The Difference Between Musicians & Trained Monkeys

If you want to know the difference between musicians and trained monkeys, the answer is “musicianship.”


Teachers, please teach your students how to be musical.  Far too many student musicians are being turned into trained monkeys that perform with no emotion, no musicality, no feeling at all, and while the technical nature of what they’re able to accomplish may be impressive the fact remains that we’re teaching them to to perform in a way that none of us would pay to hear! We connect with music because it stirs our emotions…whatever emotion that may be. We especially enjoy a performance when the performer can convey the emotion of that piece to their listener by way of their performance. Emotion needs to be a part of learning to make music as well.

Please don’t just teach notes and rhythms! Teach dynamics, articulations, phrases, sentences…teach the musician to be able to connect with the piece, connect with their audience, and actually make music instead of regurgitating notes and rhythms!

Okay…stepping off my soapbox now.  Have a great day!


“Music is a mor…


“Music is a more potent instrument than any other for education, and children should be taught music before anything else…I would teach the children music, physics and philosophy, but the most important is music, for in the patterns of the arts are the keys to all learning.” – The Republic by Plato, Book III (398-403).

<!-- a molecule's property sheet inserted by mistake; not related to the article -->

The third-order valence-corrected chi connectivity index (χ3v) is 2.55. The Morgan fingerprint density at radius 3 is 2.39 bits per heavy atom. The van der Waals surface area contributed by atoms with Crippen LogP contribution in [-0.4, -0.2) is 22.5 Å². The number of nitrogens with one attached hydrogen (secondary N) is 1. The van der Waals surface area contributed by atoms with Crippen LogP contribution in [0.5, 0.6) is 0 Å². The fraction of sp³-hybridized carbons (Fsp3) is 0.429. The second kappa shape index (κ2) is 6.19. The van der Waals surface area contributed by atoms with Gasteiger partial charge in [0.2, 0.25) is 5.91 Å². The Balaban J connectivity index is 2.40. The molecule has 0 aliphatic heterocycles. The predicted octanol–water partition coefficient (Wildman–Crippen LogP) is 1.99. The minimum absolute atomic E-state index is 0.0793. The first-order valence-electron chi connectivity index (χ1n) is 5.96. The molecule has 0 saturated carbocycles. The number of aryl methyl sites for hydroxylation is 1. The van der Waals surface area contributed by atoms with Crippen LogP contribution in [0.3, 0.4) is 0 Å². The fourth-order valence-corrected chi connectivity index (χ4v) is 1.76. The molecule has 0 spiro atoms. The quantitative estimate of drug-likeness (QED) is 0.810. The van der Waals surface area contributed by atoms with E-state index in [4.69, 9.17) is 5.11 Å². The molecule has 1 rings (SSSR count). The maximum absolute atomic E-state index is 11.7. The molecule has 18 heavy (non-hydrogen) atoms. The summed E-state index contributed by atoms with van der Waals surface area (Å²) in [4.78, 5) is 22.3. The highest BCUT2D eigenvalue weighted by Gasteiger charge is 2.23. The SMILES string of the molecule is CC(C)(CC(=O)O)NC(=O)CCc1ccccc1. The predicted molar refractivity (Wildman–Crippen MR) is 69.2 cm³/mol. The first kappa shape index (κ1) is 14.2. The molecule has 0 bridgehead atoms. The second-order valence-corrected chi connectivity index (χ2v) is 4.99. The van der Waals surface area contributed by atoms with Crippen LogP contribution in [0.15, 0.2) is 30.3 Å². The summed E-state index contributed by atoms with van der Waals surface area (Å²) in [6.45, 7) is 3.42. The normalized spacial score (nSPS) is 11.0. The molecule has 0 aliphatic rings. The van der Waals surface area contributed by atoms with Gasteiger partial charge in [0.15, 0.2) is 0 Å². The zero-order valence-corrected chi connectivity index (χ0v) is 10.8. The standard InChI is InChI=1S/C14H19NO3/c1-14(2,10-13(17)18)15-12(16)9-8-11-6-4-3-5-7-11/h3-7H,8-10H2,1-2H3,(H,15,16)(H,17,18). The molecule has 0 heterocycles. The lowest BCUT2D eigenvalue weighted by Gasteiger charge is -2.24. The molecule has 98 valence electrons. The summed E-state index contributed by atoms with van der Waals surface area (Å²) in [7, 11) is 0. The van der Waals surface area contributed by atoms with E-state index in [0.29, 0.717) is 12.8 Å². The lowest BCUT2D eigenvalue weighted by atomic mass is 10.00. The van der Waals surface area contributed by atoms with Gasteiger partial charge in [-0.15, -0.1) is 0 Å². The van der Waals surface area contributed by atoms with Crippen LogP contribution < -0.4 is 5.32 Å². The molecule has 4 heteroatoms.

Strategies to Memorize Music

Some great ideas here from the Pure Musician Blog! I’ve used most of these personally, including mistuning your guitar (it’s harder to play than you think!) If you want to get that muscle memory down, it’s definitely worth your time to try each of these tips! Happy reading!

pure musician

Momorize a pieceOne of the obstacles in playing an instrument is to memorize pieces. The next concern is how to make sure we won’t forget the piece during an exam, a performance or a recording session. Anyhow, memorizing the music is an important skill, regardless of the genre and the style of music. Certainly, one can play a piece much better when he/she can play it by heart rather than reading off of the score (sight reading). Naturally, one can be more confident when he/she knows the music by heart as well.

Here are some helpful suggestions to memorize the musical pieces and to make sure we won’t forget them during a performance, exam or recording session (the following suggestions are for all instruments):

1- Analyze the piece before playing it. It shouldn’t necessarily be a thorough analysis. Even a quick and simple analysis can help a lot, as long as you…

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